Annika smiled at me, and I realized how pretty she was once she abandoned the severity she demanded of herself. Yes, a farm girl’s robust beauty, rosy and innocent. Her voice got stronger, more assured, fire at the edges. Like Evan, she was looking at me. “Evan’s a foolish man, made happy by the throwaway smile from any passing girl or the hostile clip on the shoulder by a cuckolded boyfriend.” She sat back, pleased with herself.

Evan pursed his brow. “What nonsense are you yammering about now?”

But Annika slipped back into her puritanical mask: tight lines around her mouth, the steely eyes, the jutting chin. She folded her arms across her chest. Evan started to say something but she pointed a finger at him. “Your name is in the Doomsday Book.”

He stood and faced me. “I guess the only woman in this room who I can charm is you, Miss Ferber.”

I locked eyes with him. “I don’t find you charming, Evan.”

“Of course, you do.”

“If anything, I find you…alarming.”

“What?” A puzzled look on his face, not happy.

“You’re a fire that throws no heat, sir.”

Annika snickered. “Satan’s fire, dark and cold.”

“Well, that’s not exactly what I was thinking,” I told her. “More like a Casanova spelling out one-syllable words from an old primer.”

Though our banter confused him, Evan seemed flattered by the attention. “I’m in the room, ladies. I can

“So can Jesus.” Said by Annika, not by me.

The door opened and Dak stood there, shadowy, framed by a wash of afternoon sunlight. His eyes darted from Evan to Annika. “What’s going on here?” His voice cracked, nervous.

“Dakota,” Annika whispered as he approached her. “You’re late.”

He was staring at Evan. “Seems to me I’m just in time.”

Evan extended his hand. “Dak, my friend, sorry about that little send-up last night. No blood spilt, right? A little misunderstanding. I don’t like scuffling with old buddies.”

Dak watched him carefully, one hand gripping the back of a chair. Of average height and with a slight build, he seemed the boy here, the ragtag neighborhood lad who trembled before the swaggering town bully. A good-looking face with glistening blue-gray eyes set off by a warm olive skin, he nervously drew his hand through his messy black hair, an unconscious gesture that was very appealing. Color rose up his neck, his eyes suddenly sad. “It’s all right,” he mumbled.

Annika fumed. “No, it isn’t, Dakota. For Lord’s sake, listen to you. This…this Hollywood degenerate appears in town and tries to…to…you know…flatter me and ask me…” She stopped, lacking the vocabulary of questionable seduction.

“Harmless,” Evan protested, though he winked.

“Let’s go.” Annika thundered, standing and looping her arm into Dakota’s. “This meeting of the Maplewood Boys’ Club is adjourned.” She nudged him along as he stumbled, sheepish, red-faced. She paused by my table, the proper Victorian girl. “Miss Ferber, this is Dakota. Dakota, Miss Ferber, the famous writer.” Dakota was nodding at me, confused by the serendipitous introduction. Annika went on. “Miss Ferber, please visit the Assembly of God.”

Dak looked into my eyes. His embarrassed smile disappeared when Annika pushed him.

Before I could answer, she opened the door of the café. A step behind her now, Dak glanced over his shoulder and I caught his eye: confusion there, true, but something else—anger. At Annika? Perhaps. Or was it dislike? Or at Evan? I had no idea what his scattered glance meant.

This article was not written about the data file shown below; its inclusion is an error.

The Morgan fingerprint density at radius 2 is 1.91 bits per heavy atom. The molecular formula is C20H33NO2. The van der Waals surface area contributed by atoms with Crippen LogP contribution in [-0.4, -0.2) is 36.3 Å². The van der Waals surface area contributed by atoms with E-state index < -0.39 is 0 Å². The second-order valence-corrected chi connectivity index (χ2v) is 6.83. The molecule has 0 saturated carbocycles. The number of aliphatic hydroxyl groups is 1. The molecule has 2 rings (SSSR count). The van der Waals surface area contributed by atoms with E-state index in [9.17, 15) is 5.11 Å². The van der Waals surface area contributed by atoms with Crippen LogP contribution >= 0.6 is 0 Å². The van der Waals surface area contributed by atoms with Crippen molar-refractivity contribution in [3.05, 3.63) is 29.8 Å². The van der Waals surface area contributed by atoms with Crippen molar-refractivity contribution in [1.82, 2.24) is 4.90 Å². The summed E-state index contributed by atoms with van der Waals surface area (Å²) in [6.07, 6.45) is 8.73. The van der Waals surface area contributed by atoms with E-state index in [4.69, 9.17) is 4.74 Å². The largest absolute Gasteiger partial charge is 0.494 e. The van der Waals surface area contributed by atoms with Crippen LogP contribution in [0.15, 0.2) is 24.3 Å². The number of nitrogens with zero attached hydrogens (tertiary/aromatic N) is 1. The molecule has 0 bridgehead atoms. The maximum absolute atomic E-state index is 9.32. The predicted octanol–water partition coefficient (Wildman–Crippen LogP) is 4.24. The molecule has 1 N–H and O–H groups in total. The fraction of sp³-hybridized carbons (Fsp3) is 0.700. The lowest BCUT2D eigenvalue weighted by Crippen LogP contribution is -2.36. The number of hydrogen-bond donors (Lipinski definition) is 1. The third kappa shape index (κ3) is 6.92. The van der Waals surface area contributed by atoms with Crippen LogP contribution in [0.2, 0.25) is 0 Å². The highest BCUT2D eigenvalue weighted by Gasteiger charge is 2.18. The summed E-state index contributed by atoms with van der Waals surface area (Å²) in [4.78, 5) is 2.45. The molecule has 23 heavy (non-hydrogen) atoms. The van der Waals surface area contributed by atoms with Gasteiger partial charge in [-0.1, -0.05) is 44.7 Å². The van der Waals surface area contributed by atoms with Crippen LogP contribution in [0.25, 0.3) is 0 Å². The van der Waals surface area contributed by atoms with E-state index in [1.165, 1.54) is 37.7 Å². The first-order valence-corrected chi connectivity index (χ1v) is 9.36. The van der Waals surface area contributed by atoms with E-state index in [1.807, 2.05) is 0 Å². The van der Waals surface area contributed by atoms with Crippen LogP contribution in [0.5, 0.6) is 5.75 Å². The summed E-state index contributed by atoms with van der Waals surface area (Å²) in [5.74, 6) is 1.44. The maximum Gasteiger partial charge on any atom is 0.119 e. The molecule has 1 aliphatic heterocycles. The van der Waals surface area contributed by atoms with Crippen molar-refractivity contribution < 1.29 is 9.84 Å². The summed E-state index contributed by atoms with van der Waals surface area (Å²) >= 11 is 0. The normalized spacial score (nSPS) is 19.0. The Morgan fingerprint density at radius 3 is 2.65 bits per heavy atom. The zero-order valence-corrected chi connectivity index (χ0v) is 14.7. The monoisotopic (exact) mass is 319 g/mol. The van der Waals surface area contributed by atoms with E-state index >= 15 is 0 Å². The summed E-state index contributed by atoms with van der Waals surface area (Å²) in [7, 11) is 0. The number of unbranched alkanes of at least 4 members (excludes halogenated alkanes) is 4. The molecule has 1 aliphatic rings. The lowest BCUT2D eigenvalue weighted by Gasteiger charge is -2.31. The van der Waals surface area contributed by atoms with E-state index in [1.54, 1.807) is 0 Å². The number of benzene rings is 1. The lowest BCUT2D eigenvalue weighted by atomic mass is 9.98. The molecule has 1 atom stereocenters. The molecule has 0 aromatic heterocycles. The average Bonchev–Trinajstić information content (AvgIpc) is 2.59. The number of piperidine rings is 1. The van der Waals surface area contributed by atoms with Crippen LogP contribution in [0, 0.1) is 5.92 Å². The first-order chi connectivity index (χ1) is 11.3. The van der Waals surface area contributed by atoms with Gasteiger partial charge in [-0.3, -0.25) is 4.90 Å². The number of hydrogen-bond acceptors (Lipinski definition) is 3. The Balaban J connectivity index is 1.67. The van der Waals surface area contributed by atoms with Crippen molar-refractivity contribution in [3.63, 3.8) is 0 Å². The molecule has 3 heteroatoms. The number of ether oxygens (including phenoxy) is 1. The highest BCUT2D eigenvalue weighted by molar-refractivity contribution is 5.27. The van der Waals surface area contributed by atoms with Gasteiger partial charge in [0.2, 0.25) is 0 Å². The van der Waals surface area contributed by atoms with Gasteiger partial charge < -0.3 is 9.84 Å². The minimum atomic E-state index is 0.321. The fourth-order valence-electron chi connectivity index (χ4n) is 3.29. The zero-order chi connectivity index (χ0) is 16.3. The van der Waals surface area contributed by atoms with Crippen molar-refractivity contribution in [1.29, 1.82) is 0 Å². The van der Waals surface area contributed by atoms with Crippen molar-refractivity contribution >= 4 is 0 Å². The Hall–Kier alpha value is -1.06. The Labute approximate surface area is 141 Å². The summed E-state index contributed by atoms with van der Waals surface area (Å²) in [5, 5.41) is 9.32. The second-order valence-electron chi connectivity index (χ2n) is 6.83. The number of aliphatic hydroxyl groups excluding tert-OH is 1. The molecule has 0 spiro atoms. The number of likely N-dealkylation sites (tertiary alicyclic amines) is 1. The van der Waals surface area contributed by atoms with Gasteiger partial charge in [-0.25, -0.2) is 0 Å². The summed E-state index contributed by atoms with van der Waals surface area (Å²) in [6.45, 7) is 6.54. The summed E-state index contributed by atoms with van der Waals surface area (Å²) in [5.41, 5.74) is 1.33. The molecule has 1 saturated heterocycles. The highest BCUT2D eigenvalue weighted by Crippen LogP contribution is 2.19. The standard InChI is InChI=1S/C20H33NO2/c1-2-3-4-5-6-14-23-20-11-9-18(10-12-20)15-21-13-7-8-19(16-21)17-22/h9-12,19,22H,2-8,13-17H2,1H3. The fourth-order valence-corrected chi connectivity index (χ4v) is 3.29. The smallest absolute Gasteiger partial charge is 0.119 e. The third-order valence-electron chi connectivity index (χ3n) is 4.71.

Evan waited a moment and then left the restaurant. But he never stared my way. Mamie Trout began clearing dishes from the tables. “That girl got her hooks into that poor boy. Nothing good’ll come of that. Mark my words. Trust me.”

“You know them?”

“His mama’s Clorinda Roberts Tyler, of course. You gotta know who that is, no? Hellfire and brimstone and salvation and redemption and Hollywood tap dance, all rolled into one hell’s-a-poppin’ spectacle. I never miss a sermon—it’s better’n amateur night at Pal’s Cabin over to West Orange. And that girl’s the daughter she never had. Joan of Arc with eyes ablazing. She comes in here and scares the bejesus outta some folks.”

“And Dak? This Dakota?”

She glanced toward the street. “Ah, that boy, the prodigal son, returned from wandering around America like a boxcar hobo. Some folks born not to know where to lay their heads down. I knew him as a boy, of course, always up to mischief in those days. Nothing mean or downright evil—just well…‘Look at me! Look at me!’ He was named for a one-reel William S. Hart movie, so I hear. Real stupid, that name. Lord, you’d think we was in Wyoming, galloping into the sunset.” She grinned. “But I’ll tell you a secret. I was always soft on that boy. A sweetheart. Harmless. You can spot a good heart, you know. You can hear it beating. He come back just in time to begin training to become tomorrow’s new Billy Sunday.”

“So you’re a follower of his mother’s religion, Mamie? The Assembly of God?”

She shook her head vigorously. “A little too damnation and hellfire for me, but, as I say, I don’t miss a sermon. A little religion is all I got—born and bred Baptist—and it’s enough to make me decent and law-abiding and God-fearing. Too much religion”—she pointed out the window at the departed Annika—“and you forget that folks got other things to worry about when they wakes in the morning.”

BOOK: Final Curtain: An Edna Ferber Mystery (Edna Ferber Mysteries)
5.57Mb size Format: txt, pdf, ePub